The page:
An Oamaru man who caused a five-car smash that left five injured and one dead was a learner driver and had smoked cannabis before getting behind the wheel.

Warrick Delaney Taylor (23) was before the Dunedin District Court this morning where he pleaded guilty to five counts of careless driving causing injury and one of careless driving causing death after the incident on June 3 this year.

Stuart Ernest Windle (64), of Kaikoura, died at the scene of the crash north of Dunedin while he was heading south to take part in the Hurricane Rodders Mid Winter Run in the city.

The court heard today how Taylor had smoked two bongs of cannabis before driving a friend to an appointment in Dunedin.


Prosecutor Sergeant Adrian Cheyne said Taylor was on a learner licence while behind the wheel of his mate's unwarranted, unregistered Toyota.

As well as the cannabis, the defendant also stopped at Maheno to share a joint and a pre-mixed alcoholic drink with his friend, the court heard.

After the appointment, Taylor picked up his cousin who joined them on the drive back to Oamaru.

The defendant spoke on his cell phone while driving, Sgt Cheyne said.

About 5.50pm, Taylor crossed the centre line into the south-bound lane, colliding head-on with Mr Windle.

The next three vehicles in the convoy then became involved in the collision.

"The defendant stated in explanation that he looked down then looked up and boom the crash happened," a police summary of facts said.

"He acknowledged he crossed the centre line but could offer no explanation for his actions."

While his client admitted the charges, defence counsel Andrew Dawson said not all the specifics of the police's summary were accepted.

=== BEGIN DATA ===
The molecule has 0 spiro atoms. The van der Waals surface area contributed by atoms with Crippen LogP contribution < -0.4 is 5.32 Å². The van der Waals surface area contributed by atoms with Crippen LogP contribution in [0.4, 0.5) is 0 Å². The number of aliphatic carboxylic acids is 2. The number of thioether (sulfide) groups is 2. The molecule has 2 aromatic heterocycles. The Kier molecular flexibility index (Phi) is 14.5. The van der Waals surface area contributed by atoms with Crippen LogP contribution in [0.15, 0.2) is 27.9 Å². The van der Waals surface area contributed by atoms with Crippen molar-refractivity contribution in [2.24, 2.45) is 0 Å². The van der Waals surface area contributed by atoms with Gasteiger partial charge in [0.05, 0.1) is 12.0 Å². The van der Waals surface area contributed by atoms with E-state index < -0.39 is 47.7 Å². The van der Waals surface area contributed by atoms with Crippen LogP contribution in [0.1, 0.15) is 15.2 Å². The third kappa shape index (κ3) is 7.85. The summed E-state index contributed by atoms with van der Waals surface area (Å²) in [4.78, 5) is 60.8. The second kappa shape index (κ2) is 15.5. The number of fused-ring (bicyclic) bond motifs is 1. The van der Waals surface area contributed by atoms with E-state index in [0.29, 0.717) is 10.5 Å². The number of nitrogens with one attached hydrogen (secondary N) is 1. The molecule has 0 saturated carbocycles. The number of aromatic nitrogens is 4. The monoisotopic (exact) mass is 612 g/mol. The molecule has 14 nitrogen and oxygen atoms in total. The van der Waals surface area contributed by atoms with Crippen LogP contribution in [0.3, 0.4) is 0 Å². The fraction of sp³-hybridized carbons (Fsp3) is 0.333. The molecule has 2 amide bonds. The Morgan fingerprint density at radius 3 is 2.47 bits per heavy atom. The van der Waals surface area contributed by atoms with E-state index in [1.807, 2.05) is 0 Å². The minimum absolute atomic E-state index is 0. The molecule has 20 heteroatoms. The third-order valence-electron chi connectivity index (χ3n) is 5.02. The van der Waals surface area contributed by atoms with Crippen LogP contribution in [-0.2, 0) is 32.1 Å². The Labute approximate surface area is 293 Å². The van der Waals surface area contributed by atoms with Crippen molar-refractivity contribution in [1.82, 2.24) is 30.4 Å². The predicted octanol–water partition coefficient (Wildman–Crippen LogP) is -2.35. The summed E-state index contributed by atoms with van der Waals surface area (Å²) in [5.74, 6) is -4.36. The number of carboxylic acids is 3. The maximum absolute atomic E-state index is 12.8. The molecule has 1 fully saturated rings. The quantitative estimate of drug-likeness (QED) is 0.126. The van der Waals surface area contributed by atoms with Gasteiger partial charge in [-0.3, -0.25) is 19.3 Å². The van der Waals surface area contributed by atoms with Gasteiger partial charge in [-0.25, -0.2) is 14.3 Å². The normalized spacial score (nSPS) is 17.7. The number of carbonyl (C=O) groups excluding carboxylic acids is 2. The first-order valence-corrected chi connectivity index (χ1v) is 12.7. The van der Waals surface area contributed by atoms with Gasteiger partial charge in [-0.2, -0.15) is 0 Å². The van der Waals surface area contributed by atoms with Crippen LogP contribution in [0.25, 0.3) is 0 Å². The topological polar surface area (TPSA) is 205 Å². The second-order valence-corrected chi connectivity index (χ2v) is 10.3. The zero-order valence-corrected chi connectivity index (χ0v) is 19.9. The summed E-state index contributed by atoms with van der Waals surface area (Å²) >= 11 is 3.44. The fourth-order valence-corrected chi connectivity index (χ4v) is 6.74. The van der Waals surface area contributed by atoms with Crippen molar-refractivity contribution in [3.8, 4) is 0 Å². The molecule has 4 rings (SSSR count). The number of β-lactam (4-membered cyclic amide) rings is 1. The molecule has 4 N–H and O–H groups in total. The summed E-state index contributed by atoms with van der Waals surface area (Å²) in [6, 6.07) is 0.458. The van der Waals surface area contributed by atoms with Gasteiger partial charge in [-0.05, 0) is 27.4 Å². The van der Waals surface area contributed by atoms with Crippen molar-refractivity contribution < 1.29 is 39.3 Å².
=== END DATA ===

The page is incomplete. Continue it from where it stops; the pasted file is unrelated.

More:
They would need to be hammered out before sentencing in February.

The crash occurred on State Highway 1 near the intersection of Apes Rd, about 5km south of Waikouaiti, on a busy Friday night as Queen's Birthday weekend holiday-makers left Dunedin.

Mr Windle's vehicle, two other custom cars and a late model sports car were all travelling south to the run when the crash occurred.

Damaged vehicles were strewn across the highway after the crash and Mr Windle's Ford ended up down a nearby bank.

Mid Winter Run participants who displayed their cars in the Octagon told the Otago Daily Times Mr Windle loved the 1937 Ford Cabriolet convertible in which he died.

Danny Bisschop said Mr Windle had lived in Dunedin in the past, before moving to Kaikoura, and was about to move to Christchurch. He described the semi-retired businessman as a "great guy".

In court today, family of the victim asked Judge Noel Sainsbury why Taylor had not been charged with driving under the influence of drugs causing death.

The judge said it was a police decision and not something over which he had control.

Judge Sainsbury referred the matter to a restorative-justice convenor and told Mr Windle's family it was a worthwhile process to go through.